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Remember when top House GOPers were sympathetic to unauthorized immigrants? It was 2013

Rep. Bob Goodlatte, like many House GOPers, has shifted on immigration from 2013 to 2014.
Rep. Bob Goodlatte, like many House GOPers, has shifted on immigration from 2013 to 2014.
T.J. Kirkpatrick

On Thursday, Republicans on the House Judiciary Committee grilled Homeland Security Secretary Jeh Johnson over what they said was the Obama administration's "refusal" to enforce immigration law.

Then, in the afternoon, the House GOP approved an amendment by Rep. Steve King that would require the Department of Justice to investigate the administration's immigration policy.

Right now, Republicans are taking a fairly hard line on immigration — calling on the Obama administration to deport more unauthorized immigrants and declining to put forward any broader plans for reform. But it's worth remembering that at this time last year, most House Republicans sounded very different on the issue.

Back in 2013, many House Republicans — including those on the House Judiciary Committee — were talking about giving legal status, and possibly citizenship, to many or all unauthorized immigrants.

Take Rep. Bob Goodlatte. Back in December 2012, when both parties agreed that immigration reform would be a priority, House leadership appointed Rep. Goodlatte to lead the House Judiciary Committee. At the time, conventional wisdom was that leadership trusted Goodlatte to help them get immigration reform done, and to make the committee's tone less strident than it had under its previous chair, Lamar Smith.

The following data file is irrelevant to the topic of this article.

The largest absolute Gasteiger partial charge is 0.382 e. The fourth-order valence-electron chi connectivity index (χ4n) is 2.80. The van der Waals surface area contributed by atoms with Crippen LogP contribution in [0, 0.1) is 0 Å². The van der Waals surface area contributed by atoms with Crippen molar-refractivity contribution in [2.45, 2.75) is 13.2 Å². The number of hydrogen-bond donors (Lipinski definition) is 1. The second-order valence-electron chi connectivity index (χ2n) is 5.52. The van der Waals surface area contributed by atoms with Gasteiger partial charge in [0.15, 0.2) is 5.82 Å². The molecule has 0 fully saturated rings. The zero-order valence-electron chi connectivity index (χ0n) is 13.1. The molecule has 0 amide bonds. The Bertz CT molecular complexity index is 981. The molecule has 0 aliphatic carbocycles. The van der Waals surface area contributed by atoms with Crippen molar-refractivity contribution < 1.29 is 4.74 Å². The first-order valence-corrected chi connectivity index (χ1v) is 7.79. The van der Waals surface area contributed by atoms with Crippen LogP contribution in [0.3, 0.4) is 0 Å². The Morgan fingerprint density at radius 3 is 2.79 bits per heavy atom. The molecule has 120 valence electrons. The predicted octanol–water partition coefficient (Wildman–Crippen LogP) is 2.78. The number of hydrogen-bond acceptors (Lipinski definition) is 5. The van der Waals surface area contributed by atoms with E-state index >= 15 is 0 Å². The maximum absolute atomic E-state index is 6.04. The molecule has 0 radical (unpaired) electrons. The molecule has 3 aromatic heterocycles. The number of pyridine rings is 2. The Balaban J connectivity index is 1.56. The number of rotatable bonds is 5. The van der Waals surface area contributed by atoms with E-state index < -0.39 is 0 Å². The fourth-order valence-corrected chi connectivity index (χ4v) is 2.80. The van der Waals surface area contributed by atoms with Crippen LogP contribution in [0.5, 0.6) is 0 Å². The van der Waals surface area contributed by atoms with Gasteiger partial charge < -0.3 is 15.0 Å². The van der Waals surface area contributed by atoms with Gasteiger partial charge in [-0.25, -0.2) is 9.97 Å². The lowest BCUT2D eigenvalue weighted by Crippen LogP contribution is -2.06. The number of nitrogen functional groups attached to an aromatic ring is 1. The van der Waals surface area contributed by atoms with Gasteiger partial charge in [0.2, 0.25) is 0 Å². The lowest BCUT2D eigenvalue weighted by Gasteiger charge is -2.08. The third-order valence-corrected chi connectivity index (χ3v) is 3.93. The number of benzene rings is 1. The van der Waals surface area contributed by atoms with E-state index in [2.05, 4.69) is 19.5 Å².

And throughout the first half of 2013, that's exactly what Goodlatte (as well as House Immigration Subcommittee Chair Trey Gowdy, who had edged out Steve King for the position) did: they held a series of hearings to "educate" themselves and their colleagues on various immigration issues, as well as private briefings for Republicans.

This new tone extended to the issue of unauthorized immigrants. During the opening statement of his very first immigration hearing as chair, Goodlatte reminded his colleagues that unauthorized immigrants were "real people, with real problems, trying to provide for their families."

And, while both he and Gowdy said that granting a "path to citizenship" to unauthorized immigrants was an "extreme" position, they said that mass deportation was the other extreme — and asked whether there was a middle ground that could be found between the two. Gowdy's very first question as Subcommittee Chair was asking Julian Castro, "Could you accept legalization without citizenship?"

That's actually a position that both Goodlatte and Gowdy held for several months. Last summer, they held a hearing on young unauthorized immigrants, or DREAMers. (At the time, House Majority Leader Eric Cantor was saying he was going to introduce a "KIDS Act" that would legalize these immigrants — but the bill never materialized.)

Goodlatte's very first question to the two immigrants who appeared on the panel was whether their parents would be willing to accept second-tier legal status if it meant that their children could become citizens:

The young immigrants who Goodlatte and company were discussing giving citizenship to last summer are, for the most part, the same immigrants who are eligible for President Obama's "Deferred Action for Childhood Arrivals" program (DACA).

Over the last several months, criticism of Obama's executive actions have, very gradually, drowned out calls for reform — both by Goodlatte and the caucus at large.

That culminated in today's hearing, when Goodlatte harangued Secretary Johnson, at length, over a study by the Center for Immigration Studies showing that thousands of "unlawful and criminal aliens" were released into the community in 2013. Furthermore, Goodlatte said that the administration's implementation of immigration policy prevented the United States from deporting "millions" of unauthorized immigrants. That sounds awfully close to an endorsement of mass deportation — a policy that, last year, he agreed was "extreme."

Comparing how the Judiciary Committee sounds today to how it sounded then, it's clear that the debate over immigration within the House GOP isn't just a matter of a "pro-reform" faction fighting an "anti-reform" faction, or of Speaker John Boehner fighting the rest of his caucus. Many Republicans were open to immigration reform that included some form of legal status for unauthorized immigrants at the beginning of this Congress — and have since shifted.